5. #5
    lhall Guest

    Some people have this issue about mothers during custody visitation arrangements. Most feel that mom is trying to exclude father from childrens lives. In my case, I'm the petitioner in the preceedings. I know the affect of having a positive role model such as a Dad in your life. I was fortunate to have both parents love and nurture me throughout my childhood and I know as she grows, would want him to be apart of her daily life.

    It's unfortunate that Dad and I cannot come to understandings that would benefit our daughter. I understand that she's the one who suffers when we cannot sit down as adults and discuss her well being.

    As a responsible, nurturing caring parent, I only want what is best for our daughter and during this stressful situation, I know that I have to be strong.

    Again thank you for the advice. Much needed for me...

  6. #6
    smh33 Guest
    Agree with ellencee....5 months is 5 months. There is no adjusting to people about it. I have seen my 2 year old niece about 8 times in her life, she is not freaked out each time I see her again, though may time to warm up to me...know what though, she warms up alot faster when mom/dad not around. Just as picking up a baby everytime cries will create a habit of child crying to get picked up, each time you or GPs 'rescue' child from Dad, your reinforcing to child someone will come, not to mention undermining mentally Dad's personal feeling of being capable to care for child, being liked by child. Many people here scream because they cannot get other parent to be involved.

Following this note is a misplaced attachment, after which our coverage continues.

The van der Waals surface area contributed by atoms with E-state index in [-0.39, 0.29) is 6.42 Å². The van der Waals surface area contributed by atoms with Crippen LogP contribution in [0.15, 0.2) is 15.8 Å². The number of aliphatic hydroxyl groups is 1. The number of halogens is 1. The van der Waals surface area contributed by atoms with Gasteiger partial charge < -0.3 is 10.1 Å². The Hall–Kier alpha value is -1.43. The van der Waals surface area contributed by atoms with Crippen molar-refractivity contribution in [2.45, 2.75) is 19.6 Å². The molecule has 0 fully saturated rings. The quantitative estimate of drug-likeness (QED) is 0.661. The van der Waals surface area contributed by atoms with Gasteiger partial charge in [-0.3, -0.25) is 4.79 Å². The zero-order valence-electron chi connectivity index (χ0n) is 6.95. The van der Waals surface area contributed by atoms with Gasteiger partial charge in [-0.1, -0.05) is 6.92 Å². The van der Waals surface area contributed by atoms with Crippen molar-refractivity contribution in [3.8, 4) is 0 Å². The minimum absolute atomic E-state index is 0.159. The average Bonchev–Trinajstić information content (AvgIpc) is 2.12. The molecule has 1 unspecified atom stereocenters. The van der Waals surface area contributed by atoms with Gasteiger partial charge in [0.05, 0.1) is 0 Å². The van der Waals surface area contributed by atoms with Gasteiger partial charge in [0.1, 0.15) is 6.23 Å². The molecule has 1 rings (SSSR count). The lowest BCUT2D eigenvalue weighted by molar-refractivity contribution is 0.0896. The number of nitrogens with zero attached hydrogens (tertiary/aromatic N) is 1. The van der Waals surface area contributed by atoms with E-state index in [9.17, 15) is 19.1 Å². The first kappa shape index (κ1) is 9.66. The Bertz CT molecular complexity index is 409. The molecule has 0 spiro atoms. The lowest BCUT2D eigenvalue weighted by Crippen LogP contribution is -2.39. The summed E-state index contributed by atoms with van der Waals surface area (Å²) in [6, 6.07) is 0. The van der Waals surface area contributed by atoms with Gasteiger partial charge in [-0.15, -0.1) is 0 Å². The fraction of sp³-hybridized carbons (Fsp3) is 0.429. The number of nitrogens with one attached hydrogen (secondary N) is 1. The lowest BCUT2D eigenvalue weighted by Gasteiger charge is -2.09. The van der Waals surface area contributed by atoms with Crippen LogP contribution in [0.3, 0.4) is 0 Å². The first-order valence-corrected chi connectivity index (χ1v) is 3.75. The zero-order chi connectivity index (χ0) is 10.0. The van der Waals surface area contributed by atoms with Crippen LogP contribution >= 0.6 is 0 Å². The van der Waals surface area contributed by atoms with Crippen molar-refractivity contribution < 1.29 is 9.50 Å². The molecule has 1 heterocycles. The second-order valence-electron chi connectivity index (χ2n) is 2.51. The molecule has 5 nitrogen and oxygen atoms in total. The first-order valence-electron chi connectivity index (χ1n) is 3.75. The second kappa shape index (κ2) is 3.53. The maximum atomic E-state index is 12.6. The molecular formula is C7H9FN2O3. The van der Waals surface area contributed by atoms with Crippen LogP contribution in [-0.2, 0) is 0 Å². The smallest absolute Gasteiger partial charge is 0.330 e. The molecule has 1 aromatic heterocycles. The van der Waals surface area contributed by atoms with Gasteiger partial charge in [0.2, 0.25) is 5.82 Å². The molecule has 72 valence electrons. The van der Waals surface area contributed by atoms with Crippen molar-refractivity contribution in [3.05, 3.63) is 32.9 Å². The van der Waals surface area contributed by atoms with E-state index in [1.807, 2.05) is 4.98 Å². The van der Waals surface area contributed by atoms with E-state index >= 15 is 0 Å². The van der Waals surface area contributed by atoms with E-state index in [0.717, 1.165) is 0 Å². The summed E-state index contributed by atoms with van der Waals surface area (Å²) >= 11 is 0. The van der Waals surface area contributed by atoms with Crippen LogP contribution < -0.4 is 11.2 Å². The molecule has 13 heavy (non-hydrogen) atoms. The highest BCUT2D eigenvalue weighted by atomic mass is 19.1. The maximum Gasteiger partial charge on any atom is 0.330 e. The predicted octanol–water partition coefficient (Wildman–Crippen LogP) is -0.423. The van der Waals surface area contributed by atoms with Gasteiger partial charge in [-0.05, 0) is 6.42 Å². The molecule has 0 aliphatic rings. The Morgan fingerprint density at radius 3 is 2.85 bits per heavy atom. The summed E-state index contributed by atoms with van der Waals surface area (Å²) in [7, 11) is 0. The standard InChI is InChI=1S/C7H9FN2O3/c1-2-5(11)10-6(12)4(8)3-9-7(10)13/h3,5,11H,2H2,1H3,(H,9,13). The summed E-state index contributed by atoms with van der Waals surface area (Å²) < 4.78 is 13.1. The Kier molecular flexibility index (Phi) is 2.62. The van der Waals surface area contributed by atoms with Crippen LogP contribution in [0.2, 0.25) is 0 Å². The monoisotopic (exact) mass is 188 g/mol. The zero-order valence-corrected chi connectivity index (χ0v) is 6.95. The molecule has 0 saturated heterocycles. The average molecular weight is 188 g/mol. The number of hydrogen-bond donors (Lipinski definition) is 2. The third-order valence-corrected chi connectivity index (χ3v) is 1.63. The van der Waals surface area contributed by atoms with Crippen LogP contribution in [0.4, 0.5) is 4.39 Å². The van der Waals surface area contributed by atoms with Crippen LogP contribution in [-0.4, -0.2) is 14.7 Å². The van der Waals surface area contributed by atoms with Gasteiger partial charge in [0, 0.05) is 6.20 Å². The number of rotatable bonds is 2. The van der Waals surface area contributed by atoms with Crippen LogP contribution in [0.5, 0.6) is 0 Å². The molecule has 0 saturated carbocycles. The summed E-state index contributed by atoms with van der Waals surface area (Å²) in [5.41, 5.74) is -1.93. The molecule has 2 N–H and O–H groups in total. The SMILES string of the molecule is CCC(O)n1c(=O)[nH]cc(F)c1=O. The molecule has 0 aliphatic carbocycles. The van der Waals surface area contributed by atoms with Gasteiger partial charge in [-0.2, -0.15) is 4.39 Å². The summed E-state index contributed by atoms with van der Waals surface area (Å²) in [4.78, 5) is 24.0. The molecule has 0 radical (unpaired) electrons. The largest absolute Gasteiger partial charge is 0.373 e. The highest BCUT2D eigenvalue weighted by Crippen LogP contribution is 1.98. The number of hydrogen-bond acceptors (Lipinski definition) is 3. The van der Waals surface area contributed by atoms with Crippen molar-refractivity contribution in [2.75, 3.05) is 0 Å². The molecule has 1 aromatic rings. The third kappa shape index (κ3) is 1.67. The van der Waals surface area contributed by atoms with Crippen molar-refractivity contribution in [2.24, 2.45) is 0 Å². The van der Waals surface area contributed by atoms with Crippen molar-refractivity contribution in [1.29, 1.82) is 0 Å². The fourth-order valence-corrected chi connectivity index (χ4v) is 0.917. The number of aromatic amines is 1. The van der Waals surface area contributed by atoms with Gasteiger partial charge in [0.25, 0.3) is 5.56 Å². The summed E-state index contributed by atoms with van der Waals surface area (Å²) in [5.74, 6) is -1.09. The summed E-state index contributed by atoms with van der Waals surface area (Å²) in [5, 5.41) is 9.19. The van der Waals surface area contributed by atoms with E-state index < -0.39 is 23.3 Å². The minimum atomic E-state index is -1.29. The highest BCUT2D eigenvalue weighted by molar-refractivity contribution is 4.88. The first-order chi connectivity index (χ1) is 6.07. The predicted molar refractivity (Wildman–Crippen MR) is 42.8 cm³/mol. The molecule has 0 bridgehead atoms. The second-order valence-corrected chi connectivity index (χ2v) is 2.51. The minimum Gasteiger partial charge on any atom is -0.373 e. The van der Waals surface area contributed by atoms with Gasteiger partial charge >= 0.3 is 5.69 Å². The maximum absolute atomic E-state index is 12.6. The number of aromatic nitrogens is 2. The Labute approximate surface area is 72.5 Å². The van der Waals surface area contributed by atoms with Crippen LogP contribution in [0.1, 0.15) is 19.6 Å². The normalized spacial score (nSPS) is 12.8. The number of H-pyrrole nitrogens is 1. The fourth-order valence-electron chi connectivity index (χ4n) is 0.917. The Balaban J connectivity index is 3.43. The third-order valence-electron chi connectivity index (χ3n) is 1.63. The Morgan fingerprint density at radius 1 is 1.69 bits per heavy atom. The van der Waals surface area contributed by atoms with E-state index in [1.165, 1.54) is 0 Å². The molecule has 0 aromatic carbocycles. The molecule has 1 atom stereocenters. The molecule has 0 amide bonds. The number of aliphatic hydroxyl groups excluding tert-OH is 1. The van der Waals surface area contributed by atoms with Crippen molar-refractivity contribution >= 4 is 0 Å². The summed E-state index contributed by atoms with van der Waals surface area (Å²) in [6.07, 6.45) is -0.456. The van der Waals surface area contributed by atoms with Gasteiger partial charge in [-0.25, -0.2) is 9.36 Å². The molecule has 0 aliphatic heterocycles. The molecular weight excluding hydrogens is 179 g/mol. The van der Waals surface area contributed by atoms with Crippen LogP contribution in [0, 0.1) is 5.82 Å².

You really should not be present at Dad & his parents visits...that is why GPs are there..to be the supervisors??? It cannot be comfortable for any of you and what message do you send...your parents are o.k. so you do not need be there but, his parents not o.k.? If courts wanted you to supervise, would have ordered such. Babies cry, children cry, toddlers cry....are you going to spend 1/2 day at daycare for a week when child cries at first attendence? Dad needs space to form his own relation with child,own bond.
    The visit changes....always get changes in writing, it is your only and best defense. Also remember, life is not predictable...you are 5 months in...w/17 yrs,7months to go....at some point things will happen in your life where you may agree and then later need to change your mind. No order of visitation can address every aspect of daily life and changes.
    Child's emotional stress will be whatever the two of you make it and it was created to begin with when you both made the choice to be apart....you are both responsible. If paternity is a possible issue, should resolve first.